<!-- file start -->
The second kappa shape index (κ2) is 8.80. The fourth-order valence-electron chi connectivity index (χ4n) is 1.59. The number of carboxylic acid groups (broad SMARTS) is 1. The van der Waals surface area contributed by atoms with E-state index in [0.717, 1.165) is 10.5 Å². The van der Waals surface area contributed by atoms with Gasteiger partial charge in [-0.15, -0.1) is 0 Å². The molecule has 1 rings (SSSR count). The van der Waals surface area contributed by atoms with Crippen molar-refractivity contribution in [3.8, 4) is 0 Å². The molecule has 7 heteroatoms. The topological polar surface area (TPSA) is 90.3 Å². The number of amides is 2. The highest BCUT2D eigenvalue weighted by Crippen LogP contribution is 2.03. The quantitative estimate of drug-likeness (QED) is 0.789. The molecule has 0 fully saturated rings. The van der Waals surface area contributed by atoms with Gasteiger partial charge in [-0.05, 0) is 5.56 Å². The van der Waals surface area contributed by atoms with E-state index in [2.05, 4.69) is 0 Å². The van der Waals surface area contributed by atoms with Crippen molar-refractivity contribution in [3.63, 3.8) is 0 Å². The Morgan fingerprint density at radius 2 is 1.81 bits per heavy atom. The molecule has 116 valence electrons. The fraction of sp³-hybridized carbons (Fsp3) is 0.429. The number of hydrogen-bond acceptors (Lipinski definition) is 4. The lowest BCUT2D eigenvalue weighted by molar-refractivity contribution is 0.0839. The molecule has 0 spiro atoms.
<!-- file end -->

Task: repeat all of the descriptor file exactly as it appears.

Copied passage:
The second kappa shape index (κ2) is 8.80. The fourth-order valence-electron chi connectivity index (χ4n) is 1.59. The number of carboxylic acid groups (broad SMARTS) is 1. The van der Waals surface area contributed by atoms with E-state index in [0.717, 1.165) is 10.5 Å². The van der Waals surface area contributed by atoms with Gasteiger partial charge in [-0.15, -0.1) is 0 Å². The molecule has 1 rings (SSSR count). The van der Waals surface area contributed by atoms with Crippen molar-refractivity contribution in [3.8, 4) is 0 Å². The molecule has 7 heteroatoms. The topological polar surface area (TPSA) is 90.3 Å². The number of amides is 2. The highest BCUT2D eigenvalue weighted by Crippen LogP contribution is 2.03. The quantitative estimate of drug-likeness (QED) is 0.789. The molecule has 0 fully saturated rings. The van der Waals surface area contributed by atoms with Gasteiger partial charge in [-0.05, 0) is 5.56 Å². The van der Waals surface area contributed by atoms with E-state index in [2.05, 4.69) is 0 Å². The van der Waals surface area contributed by atoms with Crippen molar-refractivity contribution in [3.63, 3.8) is 0 Å². The Morgan fingerprint density at radius 2 is 1.81 bits per heavy atom. The molecule has 116 valence electrons. The fraction of sp³-hybridized carbons (Fsp3) is 0.429. The number of hydrogen-bond acceptors (Lipinski definition) is 4. The lowest BCUT2D eigenvalue weighted by molar-refractivity contribution is 0.0839. The molecule has 0 spiro atoms.